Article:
B & O Bridge Over Georges Creek, Piedmont, West Virginia

This lovely stereoview published by G. W. Robinson of 103 West Baltimore Street depicts a  rail bridge against a backdrop of water and hills.

Taken from slightly above, the view centers the mid-creek pier, and the glistening water draws the eye from there up toward the cleft between the gently sloping hills beyond. The photographer gives us a composition that celebrates  both the wilderness of the Alleghenies and the industrial ingenuity that has penetrated the mountains and made them accessible to the romantic viewer’s shaping eye.

According to the information printed on the back of the card, this bridge spanned Georges Creek at Piedmont, Mineral County, West Virginia. Georges Creek flows down an Allegheny County, Maryland valley from Frostburg to the Potomac. The valley was long mined for coal once the B & O reached Piedmont in the 1850s.

Photographer and local historian Christopher DellaMea’s website, Coal Fields of the Appalachian Mountains, has a good section on the Georges Creek coal field.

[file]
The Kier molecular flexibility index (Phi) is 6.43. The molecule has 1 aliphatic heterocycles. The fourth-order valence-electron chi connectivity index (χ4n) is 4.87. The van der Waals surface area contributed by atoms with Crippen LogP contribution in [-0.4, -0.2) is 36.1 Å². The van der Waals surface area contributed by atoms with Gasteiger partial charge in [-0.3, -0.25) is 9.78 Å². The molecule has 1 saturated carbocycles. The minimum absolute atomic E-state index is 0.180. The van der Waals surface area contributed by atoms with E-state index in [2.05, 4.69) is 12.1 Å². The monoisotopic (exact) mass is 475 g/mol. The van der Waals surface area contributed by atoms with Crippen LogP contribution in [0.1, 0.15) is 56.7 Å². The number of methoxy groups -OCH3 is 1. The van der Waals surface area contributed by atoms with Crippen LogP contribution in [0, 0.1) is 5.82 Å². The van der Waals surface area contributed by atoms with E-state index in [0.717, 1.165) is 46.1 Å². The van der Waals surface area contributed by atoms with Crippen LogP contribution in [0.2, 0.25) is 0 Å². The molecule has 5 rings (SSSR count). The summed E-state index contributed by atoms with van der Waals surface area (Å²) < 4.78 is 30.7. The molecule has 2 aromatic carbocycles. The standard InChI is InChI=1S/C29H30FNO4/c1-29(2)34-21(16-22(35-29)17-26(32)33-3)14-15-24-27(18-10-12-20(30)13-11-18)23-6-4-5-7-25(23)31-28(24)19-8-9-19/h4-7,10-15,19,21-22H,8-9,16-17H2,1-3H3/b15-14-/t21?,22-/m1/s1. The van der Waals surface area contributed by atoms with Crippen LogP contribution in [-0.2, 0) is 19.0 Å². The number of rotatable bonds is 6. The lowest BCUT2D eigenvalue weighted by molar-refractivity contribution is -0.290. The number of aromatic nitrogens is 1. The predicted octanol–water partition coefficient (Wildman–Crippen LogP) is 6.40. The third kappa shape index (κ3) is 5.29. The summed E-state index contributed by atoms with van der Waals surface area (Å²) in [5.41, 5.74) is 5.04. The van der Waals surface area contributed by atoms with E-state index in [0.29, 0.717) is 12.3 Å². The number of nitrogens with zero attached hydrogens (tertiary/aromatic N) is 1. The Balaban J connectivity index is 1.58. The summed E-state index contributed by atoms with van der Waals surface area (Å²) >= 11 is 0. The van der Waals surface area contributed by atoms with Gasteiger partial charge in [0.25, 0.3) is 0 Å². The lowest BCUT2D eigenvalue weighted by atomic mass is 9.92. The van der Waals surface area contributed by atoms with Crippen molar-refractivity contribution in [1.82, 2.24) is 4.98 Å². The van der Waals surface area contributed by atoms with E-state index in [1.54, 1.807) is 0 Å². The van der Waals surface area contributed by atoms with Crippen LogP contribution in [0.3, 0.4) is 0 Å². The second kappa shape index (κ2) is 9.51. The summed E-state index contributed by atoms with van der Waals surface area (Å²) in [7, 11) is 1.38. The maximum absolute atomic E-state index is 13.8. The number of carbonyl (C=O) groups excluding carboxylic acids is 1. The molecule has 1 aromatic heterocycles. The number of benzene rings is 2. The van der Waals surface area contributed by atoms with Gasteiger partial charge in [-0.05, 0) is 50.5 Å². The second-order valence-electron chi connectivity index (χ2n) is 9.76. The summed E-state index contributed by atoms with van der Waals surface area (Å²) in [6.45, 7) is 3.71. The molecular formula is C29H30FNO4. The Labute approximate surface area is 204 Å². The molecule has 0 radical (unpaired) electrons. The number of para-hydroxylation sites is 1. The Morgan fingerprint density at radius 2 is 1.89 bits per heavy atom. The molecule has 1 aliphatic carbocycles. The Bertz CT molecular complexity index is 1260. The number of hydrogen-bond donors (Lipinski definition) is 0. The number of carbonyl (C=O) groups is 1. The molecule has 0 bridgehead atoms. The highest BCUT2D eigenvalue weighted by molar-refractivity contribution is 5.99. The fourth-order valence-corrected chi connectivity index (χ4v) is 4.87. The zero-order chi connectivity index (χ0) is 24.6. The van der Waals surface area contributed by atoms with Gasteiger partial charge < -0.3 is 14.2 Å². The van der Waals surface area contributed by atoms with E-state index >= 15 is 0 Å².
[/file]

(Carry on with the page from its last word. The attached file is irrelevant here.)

I haven’t been able to confirm the location of this bridge, when it was built, or when it was destroyed. It appears, to my untutored eye, to be a one-pier span of a Bollman truss design. It may once have been part of the Cumberland and Pennsylvania Railroad. The rail line up Georges Creek was operated by CSX up until 2006, when a small partnership bought the line and renamed it the George’s Creek Railway.

Is the perspective from the south, looking north up George’s Creek from Piedmont? Or from the north, looking south to the Potomac?

If you know anything about this bridge, its history, status, and location, please let me know.


  1. Gerald Altizer says:

    The bridge was constructed by the George’s Creek Railroad, which built south from Lonaconing to connect with the Baltimore and Ohio Railroad in Piedmont. The line opened for service in May 1853. The span crosses the Potomac River from Westernport, Maryland to Piedmont, WV just west of the confluence with George’s Creek.The GCRR was later purchased by the Cumberland and Pennsylvania Railroad. In 1944 the C&P was merged into the Western Maryland Railway and ultimately included in the CSX system via the Chessie System.

    The picture was taken facing east towards Keyser, West Virginia with Westernport, Maryland towards the left of the frame.

    1. waldonia says:

      Thank you so much for answering my plea for information, Gerald–I hoped there was a bridge and railroad expert out there who would know.

  2. Mike High says:

    Yes, it is a classic Bollman Bridge, like the one that the B&O (re)built at Harper’s Ferry, probably around the same time. Would be happy to share more, if you have an email address.

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